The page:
Dr Catherine Clase (see footnote details)
Joan Fearnley (see footnote details)
Recent developments in the media regarding new COVID variants and double-masking suggestions have led some choral organisations to question and re-evaluate their mask choices. In addition, in November 2020, Health Canada issued the recommendation that masks be made of three layers rather than two as was initially the case. However, many choral organisations invested in masks before this new recommendation.
In this blog post we will review some key considerations of fit and fabrics for future purchases and offer suggestions on how you can update the masks you already have.
Does the mask fit?
It is always important to make sure a mask seals well around the face. Air must flow through the fabric and not around the mask and through the gaps. Any advantage provided by a high filtration fabric will be lost if air isn’t flowing through the fabric. If the mask is not breathable the air will inevitably flow around the mask.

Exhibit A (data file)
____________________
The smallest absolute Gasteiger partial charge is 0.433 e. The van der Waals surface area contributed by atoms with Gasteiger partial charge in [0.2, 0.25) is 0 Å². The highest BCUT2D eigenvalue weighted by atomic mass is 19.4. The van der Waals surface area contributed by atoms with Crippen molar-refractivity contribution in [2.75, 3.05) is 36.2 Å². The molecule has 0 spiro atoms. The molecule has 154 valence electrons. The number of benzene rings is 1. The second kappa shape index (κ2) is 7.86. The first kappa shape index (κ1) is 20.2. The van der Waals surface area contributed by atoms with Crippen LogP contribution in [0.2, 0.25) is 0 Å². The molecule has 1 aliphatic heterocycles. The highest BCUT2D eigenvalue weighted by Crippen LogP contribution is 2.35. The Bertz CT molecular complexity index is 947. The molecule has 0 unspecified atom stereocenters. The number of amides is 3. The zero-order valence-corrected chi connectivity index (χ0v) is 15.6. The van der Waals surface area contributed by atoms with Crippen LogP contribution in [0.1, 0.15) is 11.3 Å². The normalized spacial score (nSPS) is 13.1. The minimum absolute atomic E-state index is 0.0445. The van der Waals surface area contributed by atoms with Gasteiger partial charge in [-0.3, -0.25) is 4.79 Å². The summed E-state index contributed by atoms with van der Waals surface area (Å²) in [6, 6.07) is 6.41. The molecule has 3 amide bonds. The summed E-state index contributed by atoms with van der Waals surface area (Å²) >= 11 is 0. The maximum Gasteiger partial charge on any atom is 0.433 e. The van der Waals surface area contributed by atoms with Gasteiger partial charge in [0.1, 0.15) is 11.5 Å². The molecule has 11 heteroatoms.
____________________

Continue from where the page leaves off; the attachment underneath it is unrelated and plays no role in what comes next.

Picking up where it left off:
Should we double-mask?
Double-masking is often suggested to address both fit and filtration issues. A well-fitting mask worn over the top of a looser mask (disposable or fabric) could help to provide a better seal. Also layering of masks can improve filtration. Note however, that while layering two two-layer cloth masks would result in a four-layer mask, it will not result in a doubling of mask efficiency. Nevertheless layering will provide some added filtration. Just make sure you can still breathe through all the layers!
If your mask is a well-fitting three-layer mask consistent with Health Canada’s recommendations, double-masking is probably not necessary in most community settings.
Disposable (blue) masks.